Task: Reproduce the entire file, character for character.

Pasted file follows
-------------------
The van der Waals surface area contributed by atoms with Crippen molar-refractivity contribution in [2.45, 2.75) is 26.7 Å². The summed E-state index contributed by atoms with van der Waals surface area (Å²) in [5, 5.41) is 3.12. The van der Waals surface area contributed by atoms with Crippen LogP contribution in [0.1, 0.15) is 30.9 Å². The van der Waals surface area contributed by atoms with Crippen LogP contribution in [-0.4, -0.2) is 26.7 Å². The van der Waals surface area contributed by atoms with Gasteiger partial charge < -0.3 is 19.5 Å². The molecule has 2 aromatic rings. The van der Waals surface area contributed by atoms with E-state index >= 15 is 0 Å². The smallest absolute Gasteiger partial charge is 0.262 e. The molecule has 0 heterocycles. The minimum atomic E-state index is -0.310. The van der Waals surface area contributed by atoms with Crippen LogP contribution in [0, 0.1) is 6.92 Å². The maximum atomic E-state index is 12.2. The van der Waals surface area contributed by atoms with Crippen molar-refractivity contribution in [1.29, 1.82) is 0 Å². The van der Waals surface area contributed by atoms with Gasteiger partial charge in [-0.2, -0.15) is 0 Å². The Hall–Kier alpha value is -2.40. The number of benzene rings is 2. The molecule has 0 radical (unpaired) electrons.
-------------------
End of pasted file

The van der Waals surface area contributed by atoms with Crippen molar-refractivity contribution in [2.45, 2.75) is 26.7 Å². The summed E-state index contributed by atoms with van der Waals surface area (Å²) in [5, 5.41) is 3.12. The van der Waals surface area contributed by atoms with Crippen LogP contribution in [0.1, 0.15) is 30.9 Å². The van der Waals surface area contributed by atoms with Crippen LogP contribution in [-0.4, -0.2) is 26.7 Å². The van der Waals surface area contributed by atoms with Gasteiger partial charge < -0.3 is 19.5 Å². The molecule has 2 aromatic rings. The van der Waals surface area contributed by atoms with E-state index >= 15 is 0 Å². The smallest absolute Gasteiger partial charge is 0.262 e. The molecule has 0 heterocycles. The minimum atomic E-state index is -0.310. The van der Waals surface area contributed by atoms with Crippen LogP contribution in [0, 0.1) is 6.92 Å². The maximum atomic E-state index is 12.2. The van der Waals surface area contributed by atoms with Crippen molar-refractivity contribution in [1.29, 1.82) is 0 Å². The van der Waals surface area contributed by atoms with Gasteiger partial charge in [-0.2, -0.15) is 0 Å². The Hall–Kier alpha value is -2.40. The number of benzene rings is 2. The molecule has 0 radical (unpaired) electrons.